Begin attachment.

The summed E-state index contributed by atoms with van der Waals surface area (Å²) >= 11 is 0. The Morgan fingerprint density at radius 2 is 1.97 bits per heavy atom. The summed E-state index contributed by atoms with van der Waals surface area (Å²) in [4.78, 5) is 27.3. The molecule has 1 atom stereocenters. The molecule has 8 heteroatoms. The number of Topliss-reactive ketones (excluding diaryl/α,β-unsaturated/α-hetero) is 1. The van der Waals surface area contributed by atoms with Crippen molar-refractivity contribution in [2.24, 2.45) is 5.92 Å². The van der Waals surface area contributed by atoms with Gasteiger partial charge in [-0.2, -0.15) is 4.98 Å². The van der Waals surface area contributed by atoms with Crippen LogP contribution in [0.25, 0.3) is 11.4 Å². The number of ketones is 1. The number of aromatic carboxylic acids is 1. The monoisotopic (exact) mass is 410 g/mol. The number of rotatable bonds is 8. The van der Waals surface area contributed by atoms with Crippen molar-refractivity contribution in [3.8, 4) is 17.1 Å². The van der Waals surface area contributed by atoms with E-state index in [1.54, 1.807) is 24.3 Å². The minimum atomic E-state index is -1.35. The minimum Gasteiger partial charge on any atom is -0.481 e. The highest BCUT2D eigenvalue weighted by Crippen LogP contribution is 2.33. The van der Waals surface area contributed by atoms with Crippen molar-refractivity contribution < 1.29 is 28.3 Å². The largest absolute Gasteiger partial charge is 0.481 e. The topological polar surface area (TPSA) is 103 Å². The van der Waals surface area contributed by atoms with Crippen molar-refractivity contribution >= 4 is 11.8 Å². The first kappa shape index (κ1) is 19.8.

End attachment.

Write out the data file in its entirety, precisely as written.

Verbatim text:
The summed E-state index contributed by atoms with van der Waals surface area (Å²) >= 11 is 0. The Morgan fingerprint density at radius 2 is 1.97 bits per heavy atom. The summed E-state index contributed by atoms with van der Waals surface area (Å²) in [4.78, 5) is 27.3. The molecule has 1 atom stereocenters. The molecule has 8 heteroatoms. The number of Topliss-reactive ketones (excluding diaryl/α,β-unsaturated/α-hetero) is 1. The van der Waals surface area contributed by atoms with Crippen molar-refractivity contribution in [2.24, 2.45) is 5.92 Å². The van der Waals surface area contributed by atoms with Gasteiger partial charge in [-0.2, -0.15) is 4.98 Å². The van der Waals surface area contributed by atoms with Crippen LogP contribution in [0.25, 0.3) is 11.4 Å². The number of ketones is 1. The number of aromatic carboxylic acids is 1. The monoisotopic (exact) mass is 410 g/mol. The number of rotatable bonds is 8. The van der Waals surface area contributed by atoms with Crippen molar-refractivity contribution in [3.8, 4) is 17.1 Å². The van der Waals surface area contributed by atoms with E-state index in [1.54, 1.807) is 24.3 Å². The minimum atomic E-state index is -1.35. The minimum Gasteiger partial charge on any atom is -0.481 e. The highest BCUT2D eigenvalue weighted by Crippen LogP contribution is 2.33. The van der Waals surface area contributed by atoms with Crippen molar-refractivity contribution < 1.29 is 28.3 Å². The largest absolute Gasteiger partial charge is 0.481 e. The topological polar surface area (TPSA) is 103 Å². The van der Waals surface area contributed by atoms with Crippen molar-refractivity contribution >= 4 is 11.8 Å². The first kappa shape index (κ1) is 19.8.